Tennessee prostitution law

Tennessee, just like the other states in the U.S., prohibits prostitution and crimes related to the offense. Clearly defining what prostitution is, the laws prohibit anyone from engaging in the act as a business or benefiting from the promotion of the crime. Classifying the offenses as both misdemeanors and felonies, various sentences are mandated for different aspects of the crime.

Prostitution as a crime

The laws in Tennessee explicitly define the crime of prostitution and the actions of one who is guilty of the offense. Any individual who engages in or offers to engage in any level of sexual activity in exchange for a fee is a prostitute. Essentially, prostitution is defined as performing sexual acts as a business service. Someone who acts as an inmate in a house of prostitution and engages in sex for money under the direction of someone else is guilty of prostitution. Also, a person who loiters or wanders in a public place with the intention of being hired to perform sexual acts for money is a prostitute.

Typical sentences for prostitution convictions are imprisonment for up to 6 months and/or a $500 fine. The offense is classified as a class B misdemeanor.

The offense becomes more serious when it is committed within a mile and one-half of a school (K – 12) or within 100 feet of a church. It becomes a class A misdemeanor and the sentence mandates that one spends at least 7 days incarcerated and pays at least $1,000 as a fine.

Patronization of prostitutes

If there are prostitutes, there are always patrons or customers. Patronization of prostitutes is illegal in Tennessee. Anyone who solicits or hires another person with the intent that the other person will perform sexual acts for a fee is a patron. Also, an individual who enters or remains in a house of prostitution and plans to engage in sexual activity is guilty of patronization.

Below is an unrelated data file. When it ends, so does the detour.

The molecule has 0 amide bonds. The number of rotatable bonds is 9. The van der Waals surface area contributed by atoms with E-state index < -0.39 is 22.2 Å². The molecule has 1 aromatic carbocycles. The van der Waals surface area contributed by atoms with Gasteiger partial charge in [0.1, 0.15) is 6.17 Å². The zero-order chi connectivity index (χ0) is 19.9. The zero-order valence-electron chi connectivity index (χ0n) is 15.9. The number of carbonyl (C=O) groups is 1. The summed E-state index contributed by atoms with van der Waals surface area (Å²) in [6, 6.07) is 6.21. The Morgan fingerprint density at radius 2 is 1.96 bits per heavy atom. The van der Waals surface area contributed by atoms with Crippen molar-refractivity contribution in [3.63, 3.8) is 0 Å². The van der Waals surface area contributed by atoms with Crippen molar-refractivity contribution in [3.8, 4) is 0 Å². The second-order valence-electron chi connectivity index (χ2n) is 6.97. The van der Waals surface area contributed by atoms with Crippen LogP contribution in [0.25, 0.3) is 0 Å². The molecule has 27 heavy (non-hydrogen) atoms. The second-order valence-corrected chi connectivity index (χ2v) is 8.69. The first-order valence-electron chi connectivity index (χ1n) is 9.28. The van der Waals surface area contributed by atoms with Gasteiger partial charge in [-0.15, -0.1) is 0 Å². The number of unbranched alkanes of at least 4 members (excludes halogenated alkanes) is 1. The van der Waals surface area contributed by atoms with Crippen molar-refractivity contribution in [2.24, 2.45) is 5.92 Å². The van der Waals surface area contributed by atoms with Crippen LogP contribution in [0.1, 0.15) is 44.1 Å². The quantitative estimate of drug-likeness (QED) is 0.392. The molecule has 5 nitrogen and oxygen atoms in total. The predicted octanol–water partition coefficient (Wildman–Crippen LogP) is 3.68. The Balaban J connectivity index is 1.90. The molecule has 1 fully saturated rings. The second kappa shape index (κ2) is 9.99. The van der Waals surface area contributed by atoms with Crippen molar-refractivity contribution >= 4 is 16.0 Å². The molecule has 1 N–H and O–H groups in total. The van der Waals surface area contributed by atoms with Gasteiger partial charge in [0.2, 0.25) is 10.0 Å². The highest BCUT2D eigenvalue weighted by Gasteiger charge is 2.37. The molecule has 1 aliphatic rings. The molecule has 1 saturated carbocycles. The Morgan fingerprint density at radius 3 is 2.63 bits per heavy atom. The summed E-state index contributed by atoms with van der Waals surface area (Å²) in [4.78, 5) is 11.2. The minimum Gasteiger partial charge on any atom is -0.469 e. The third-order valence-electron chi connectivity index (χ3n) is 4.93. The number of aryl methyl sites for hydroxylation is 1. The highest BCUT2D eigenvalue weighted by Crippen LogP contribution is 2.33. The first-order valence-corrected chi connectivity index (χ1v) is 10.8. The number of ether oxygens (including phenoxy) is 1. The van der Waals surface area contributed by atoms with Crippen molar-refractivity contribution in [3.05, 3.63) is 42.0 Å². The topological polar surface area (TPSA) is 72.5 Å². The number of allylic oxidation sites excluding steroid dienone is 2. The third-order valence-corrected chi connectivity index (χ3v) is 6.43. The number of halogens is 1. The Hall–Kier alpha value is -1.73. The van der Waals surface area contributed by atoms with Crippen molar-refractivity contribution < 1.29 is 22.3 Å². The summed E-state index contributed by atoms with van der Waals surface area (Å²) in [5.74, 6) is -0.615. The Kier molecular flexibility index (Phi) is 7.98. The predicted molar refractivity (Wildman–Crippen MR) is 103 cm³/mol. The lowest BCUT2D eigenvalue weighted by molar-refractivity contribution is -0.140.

The sentence for patronization is up to 6 months in jail and/or a fine up to $500. It is a class B misdemeanor. The sentence gets stricter when the offense is committed within 100 feet of a church or with a mile and a half of a school. Sentences increase to at least 7 days in jail and a $1,000 fine.

Promotion of prostitution

Promotion of prostitution is a class E felony and carries a sentence of 1 to 6 years in prison and/or a fine up to $3,000 for each offense.

Various crimes are included in the promotion classification. One of the most common related crimes is maintaining, owning or supervising a house of prostitution. This crime, along with procuring inmates for that house or business, is illegal. Promotion also includes when an individual causes another person to become a prostitute or remain in the business of prostitution.

Pimping is a form or promotion. One who is guilty of pimping may have solicited or recruited patrons or customers for current prostitutes. Additionally, providing access to prostitutes for customers or patrons is a form of pimping. This is unlawful according to Tennessee state statutes.

Finally, anyone who receives, accepts or asks for benefits or compensation as a result of committing any crime of promotion is guilty of a felony. This includes one who requests proceeds from prostitutes or income from an operational house of prostitution or prostitution enterprise.

The following Nevada counties have their own laws and regulations on prostitution:

Prostitution laws in US cities:

Prostitution laws in Canada